College: for some, it’s a word that inspires fear and nervousness; for others, hope and excitement. Whichever way you react to the prospect of applying to and attending college, you’ve likely been raised knowing that you’d at least go, right?
In today’s world, it seems ridiculous not to go to college. But is it necessary when going into film?
Recent decades have seen an outcropping in the popularity of film schools. In some ways, this is great: they’re places to foster a sense of belonging while working on what you’re passionate about. However, they’re a complete waste of time and money.
While often hailed as centers for the promotion of modern creativity, film schools often have outdated curriculums and equipment. NYU, a prominent school in the field, hasn’t updated most of its curriculum since the 1960s (filmschoolsecrets.com), and students use older models of cameras.
A film degree, while it may seem like an all-access pass to helping direct the latest Wes Anderson film, is nothing more than an expensive piece of paper. In fact, most people in the industry don’t like to work with film school graduates; they tend to be know-it-alls who act like they’re above those that they work with.
On the other hand, people who passed on film school and instead came straight to Hollywood with their director’s reel in one hand and a one-way ticket to California in the other are much more open to working in new ways and trying new things, which is what fuels the movie industry. Imagine if every film followed the same overarching storyline and only used the tried-and-true cinematography techniques!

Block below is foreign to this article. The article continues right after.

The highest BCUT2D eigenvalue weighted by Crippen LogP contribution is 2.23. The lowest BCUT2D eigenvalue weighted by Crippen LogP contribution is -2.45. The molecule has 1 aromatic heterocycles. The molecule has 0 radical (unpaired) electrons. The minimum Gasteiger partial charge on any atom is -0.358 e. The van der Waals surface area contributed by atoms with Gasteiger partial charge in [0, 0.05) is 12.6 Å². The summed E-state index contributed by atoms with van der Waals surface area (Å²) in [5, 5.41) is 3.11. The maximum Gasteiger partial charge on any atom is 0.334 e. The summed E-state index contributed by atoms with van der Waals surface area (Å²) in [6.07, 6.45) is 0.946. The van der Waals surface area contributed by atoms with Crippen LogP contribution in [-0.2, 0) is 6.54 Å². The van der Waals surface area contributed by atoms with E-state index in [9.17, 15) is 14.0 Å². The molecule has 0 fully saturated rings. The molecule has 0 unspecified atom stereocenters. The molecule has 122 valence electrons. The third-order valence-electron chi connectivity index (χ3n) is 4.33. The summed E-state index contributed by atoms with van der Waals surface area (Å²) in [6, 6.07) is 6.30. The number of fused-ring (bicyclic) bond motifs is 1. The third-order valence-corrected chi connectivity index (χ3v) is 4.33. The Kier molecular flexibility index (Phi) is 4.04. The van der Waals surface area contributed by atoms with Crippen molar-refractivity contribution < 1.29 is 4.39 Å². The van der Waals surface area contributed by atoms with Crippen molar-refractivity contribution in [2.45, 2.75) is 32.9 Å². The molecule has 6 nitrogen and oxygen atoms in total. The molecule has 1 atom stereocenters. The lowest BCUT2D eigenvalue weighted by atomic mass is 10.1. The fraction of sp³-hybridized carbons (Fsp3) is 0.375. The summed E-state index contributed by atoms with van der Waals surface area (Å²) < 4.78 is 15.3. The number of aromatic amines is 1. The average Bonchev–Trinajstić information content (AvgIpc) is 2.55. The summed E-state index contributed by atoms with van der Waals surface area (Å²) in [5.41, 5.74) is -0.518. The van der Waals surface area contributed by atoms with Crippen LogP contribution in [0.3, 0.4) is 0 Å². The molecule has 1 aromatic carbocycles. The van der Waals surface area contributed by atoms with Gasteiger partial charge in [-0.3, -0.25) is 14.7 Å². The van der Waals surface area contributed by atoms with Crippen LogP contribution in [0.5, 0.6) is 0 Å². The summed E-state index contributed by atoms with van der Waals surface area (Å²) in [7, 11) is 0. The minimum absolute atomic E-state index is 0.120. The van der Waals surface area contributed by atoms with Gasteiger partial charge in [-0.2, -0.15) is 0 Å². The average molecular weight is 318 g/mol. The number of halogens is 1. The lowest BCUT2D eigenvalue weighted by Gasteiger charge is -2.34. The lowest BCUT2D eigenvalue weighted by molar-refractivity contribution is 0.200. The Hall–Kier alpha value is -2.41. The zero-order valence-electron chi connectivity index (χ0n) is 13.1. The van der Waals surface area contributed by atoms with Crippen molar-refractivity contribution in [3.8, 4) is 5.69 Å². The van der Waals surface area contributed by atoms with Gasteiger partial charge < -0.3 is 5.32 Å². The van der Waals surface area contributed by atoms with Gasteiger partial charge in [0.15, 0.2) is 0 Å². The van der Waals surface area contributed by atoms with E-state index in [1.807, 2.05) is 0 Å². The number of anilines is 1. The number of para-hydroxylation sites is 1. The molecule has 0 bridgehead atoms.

Film school hopefuls may be rolling their eyes and thinking to themselves, “What about making connections?”, and I can assure them that there is… absolutely no truth to that point, either. Who do you plan to make connections with, exactly? Other students who are trying to make connections? Sure, if you’re looking to work in a crew, connections with future directors could be helpful — after all, there’s not too much variety between one sound guy and the other. However, if you’re aiming to be a director (as I’d assume most film school students are), connections won’t help you advance in the industry — talent will. No one ever got a movie deal just because they knew a guy who knew a guy who knew a guy; they got in on talent. There may have been occasional instances in which a famous actor or director got a friend or family member a movie deal, but how often have you seen a career based solely on connections and not talent take off?
The bottom line is that while film school may sound dreamy, there are other, better options out there. If you don’t want to take a chance and go with one, you’re not ready to dedicate your life to film.